Saturday, May 30, 2009

Decline of Flame Robins

I keep a list of birds that I would like better images of, and high on that list is, and has been for some time, the Flame Robin. In fact, during the last several months, I've only managed to take the rather 'distant' shot (at left) of a Flame, this one an immature male, and it's not for want of looking. I photographed this bird on Goat Bluff, South Arm early in April, a venue that in the past has been a reliable spot for finding at least one, and sometimes, several pairs. I've also dipped out on recording them at several other 'reliable' spots. The lack of Flames contrasts with the relative abundance of the more sedentary, Scarlet Robin. Locally, I know of numerous venues that I can be sure of finding pairs of Scarlets, still in the vicinity of their breeding territories, and they are one of the species that I most often photograph (male Scarlet at lower right). I've even seen many more Pink Robins v Flames during the last year, a decidedly more elusive species.

Looking back through the literature, it's plain to see that there numbers have been significantly decreasing for many years. Michael Sharland, not a person given to exaggeration, wrote in his "Tasmanian Birds"(published after WW2) "very common", and of the Scarlet, "common". Bob Green, in his 1989 revised edition of "Birds of Tasmania", describes the Flame as a "numerous trans-Bass Strait migrant". He also describes the Pink Robin as "uncommon and nomadic". I also note an apparent decline that emerges after comparing the 2 Atlases of Australian Birds, published in 1984 and 2003. Perhaps they should all be compared to John Gould's comment, in his 1849 "Birds of Australia", when describing the Flame Robin as very common in Tasmania, goes on to say " I have even taken its nest from a shelving bank in the streets of Hobart Town". Those were the days!

Although my lack of sightings of Flame Robins may just be 'one of those things', I'd be interested in other perspectives on their apparently declining numbers.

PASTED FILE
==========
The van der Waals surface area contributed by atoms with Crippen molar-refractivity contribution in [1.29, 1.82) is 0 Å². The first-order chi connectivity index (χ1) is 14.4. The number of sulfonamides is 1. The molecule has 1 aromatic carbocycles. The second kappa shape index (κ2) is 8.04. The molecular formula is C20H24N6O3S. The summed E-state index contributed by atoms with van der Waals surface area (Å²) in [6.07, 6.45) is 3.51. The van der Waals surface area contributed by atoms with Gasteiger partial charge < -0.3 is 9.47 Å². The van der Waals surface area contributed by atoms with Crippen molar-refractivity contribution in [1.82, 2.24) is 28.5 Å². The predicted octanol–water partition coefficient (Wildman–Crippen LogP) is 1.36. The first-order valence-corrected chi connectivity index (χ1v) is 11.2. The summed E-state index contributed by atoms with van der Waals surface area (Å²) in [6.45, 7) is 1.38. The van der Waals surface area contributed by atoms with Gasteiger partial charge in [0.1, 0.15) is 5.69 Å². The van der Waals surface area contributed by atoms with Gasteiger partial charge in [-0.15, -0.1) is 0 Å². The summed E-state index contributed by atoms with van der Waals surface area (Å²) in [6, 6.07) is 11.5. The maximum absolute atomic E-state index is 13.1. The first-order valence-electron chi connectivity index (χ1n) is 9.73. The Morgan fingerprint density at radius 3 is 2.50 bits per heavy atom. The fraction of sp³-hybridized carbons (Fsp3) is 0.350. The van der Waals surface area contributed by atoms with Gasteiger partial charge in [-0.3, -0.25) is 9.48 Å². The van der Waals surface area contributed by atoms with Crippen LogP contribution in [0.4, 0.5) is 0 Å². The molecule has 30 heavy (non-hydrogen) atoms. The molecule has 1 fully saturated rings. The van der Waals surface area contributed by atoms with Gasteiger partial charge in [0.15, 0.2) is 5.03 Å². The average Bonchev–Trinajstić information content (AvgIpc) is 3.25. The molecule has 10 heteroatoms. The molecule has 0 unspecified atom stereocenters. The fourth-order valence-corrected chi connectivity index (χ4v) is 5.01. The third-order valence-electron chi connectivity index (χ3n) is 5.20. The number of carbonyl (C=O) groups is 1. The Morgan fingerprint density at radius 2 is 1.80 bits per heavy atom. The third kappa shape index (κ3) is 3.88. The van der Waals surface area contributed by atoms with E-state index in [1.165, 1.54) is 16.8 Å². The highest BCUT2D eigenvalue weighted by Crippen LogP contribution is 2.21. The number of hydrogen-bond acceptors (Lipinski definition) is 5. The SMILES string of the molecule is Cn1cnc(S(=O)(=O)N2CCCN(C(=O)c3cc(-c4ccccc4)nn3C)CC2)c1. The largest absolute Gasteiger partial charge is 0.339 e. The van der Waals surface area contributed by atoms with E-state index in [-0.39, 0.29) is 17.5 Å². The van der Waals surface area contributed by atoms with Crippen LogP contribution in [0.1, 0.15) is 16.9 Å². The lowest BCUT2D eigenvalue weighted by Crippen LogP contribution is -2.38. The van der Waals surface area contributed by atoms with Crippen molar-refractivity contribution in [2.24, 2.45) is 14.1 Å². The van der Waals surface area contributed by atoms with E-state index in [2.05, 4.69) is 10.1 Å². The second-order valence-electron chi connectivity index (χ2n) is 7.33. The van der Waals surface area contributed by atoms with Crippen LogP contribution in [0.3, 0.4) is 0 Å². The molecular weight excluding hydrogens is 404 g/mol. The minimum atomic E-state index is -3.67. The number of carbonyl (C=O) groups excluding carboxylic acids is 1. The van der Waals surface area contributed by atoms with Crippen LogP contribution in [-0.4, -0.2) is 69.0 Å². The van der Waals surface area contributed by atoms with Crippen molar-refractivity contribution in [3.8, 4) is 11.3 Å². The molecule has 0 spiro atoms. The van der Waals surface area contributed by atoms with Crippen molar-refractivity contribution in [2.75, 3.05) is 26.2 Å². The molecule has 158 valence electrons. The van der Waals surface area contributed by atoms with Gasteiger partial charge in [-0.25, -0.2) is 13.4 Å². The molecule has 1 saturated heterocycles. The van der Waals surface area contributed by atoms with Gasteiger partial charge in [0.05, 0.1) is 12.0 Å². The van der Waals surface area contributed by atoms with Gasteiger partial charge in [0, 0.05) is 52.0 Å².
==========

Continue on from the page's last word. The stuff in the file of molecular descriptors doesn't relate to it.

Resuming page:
8 comments:

mick said...

Lovely photos. I've only ever seen Eastern Yellow Robins here - I think the coast is not the right environment for the others.

Andrew said...

Hi
There are several spots on North Bruny Is., such as around Barnes Bay and on the first section of the track to Cape Queen Elizabeth, where they can be reliably seen
Andrew

Melana said...

Hi Alan,
Good to see you back. We seldom see a Flame these days - perhaps half a dozen in the last couple of years. Last time we saw many was one winter (about 4-5 years ago) when we saw 2 or 3 groups of 15+ birds. Memory is a bit sketchy, but one group was going through the farming land on the way out to Tasman's monument, on the peninsula, and the other was also in open paddocks along C185, between Elderslie and Dysart.

BirdingTas said...

Hi Melana and Andrew,
Thanks for your comments. I should, perhaps, have sub divided my comments on sightings of Flame Robins. Unlike Scarlet Robins, Flames flock, usually, but not exclusively, in coastal areas during the colder months, and some are known/presumed to cross Bass Strait. My comments were more about not seeing them in their breeding areas--in my case, areas that I have known or presumed them to have bred in, and seen them in recent years. This last season, I only recorded one pair away from the coast. That's quite a contrast to Michael Sharland's comments about them being "very common'. I did a drive round in the Lower Midlands last Winter, in areas that I have seen them, often in small flocks, in past years. I saw very few, and the largest "group" was 2 ! I did notice that there has been a marked change in farming practices, I assume that's related to less sheep farming, and an increase in irrigation and cropping. I noted Flame Robins (and Yellow-rumped Thornbills) only in areas that held fairly long grass, often tussocky. Others have noted a similar decline in Flames, based on rather more scientific data.
Andrew, are your Flames in that area year round, or are your observations recent? I can recall banding a number of Flames in the coastal heath just South of Cape Queen Elizabeth, during Autumn, about 20 years ago--a great area for birders when the banksias are flowering.

Penny said...

Hi Alan,
I regularly counted up to 8 mature male, plus assorted female and imm flame robins last winter inland of Cygnet on paddocks traversed by a reed covered winter creek. Since spring I've counted at least 3 pairs which have remained in their respective territories surrounding the paddocks.

BirdingTas said...

Hi All,
It looks probable that they've moved out of the drier areas into areas of greater rainfall. Certainly, Goat Bluff has been particularly dry, (banksia flowers are sparse and small) an area where I have consistently found them in the past. Doesn't really address their decline in areas such as the Wielangta Forest though. Perhaps I'll just have to get out more!

Penny said...

I felt I should update my last post, having scoured the surrounding paddocks for Flame Robins during the last week. Unlike the last two winters, this year the Flame Robins seem to have migrated. We have just had 8 inches of rain, perhaps they knew it was coming!

lou said...

great to read about this beautiful little bird . every year around anzac day without fail we see many small groups on our golf course in sorrento vic . they come for a short two or three week visit , maybe resting after travelling from tas. they then return every cup weekend in november.i have two female or young male and one male staying in our garden playing in the bird bath i feel quite honoured to have them as guests!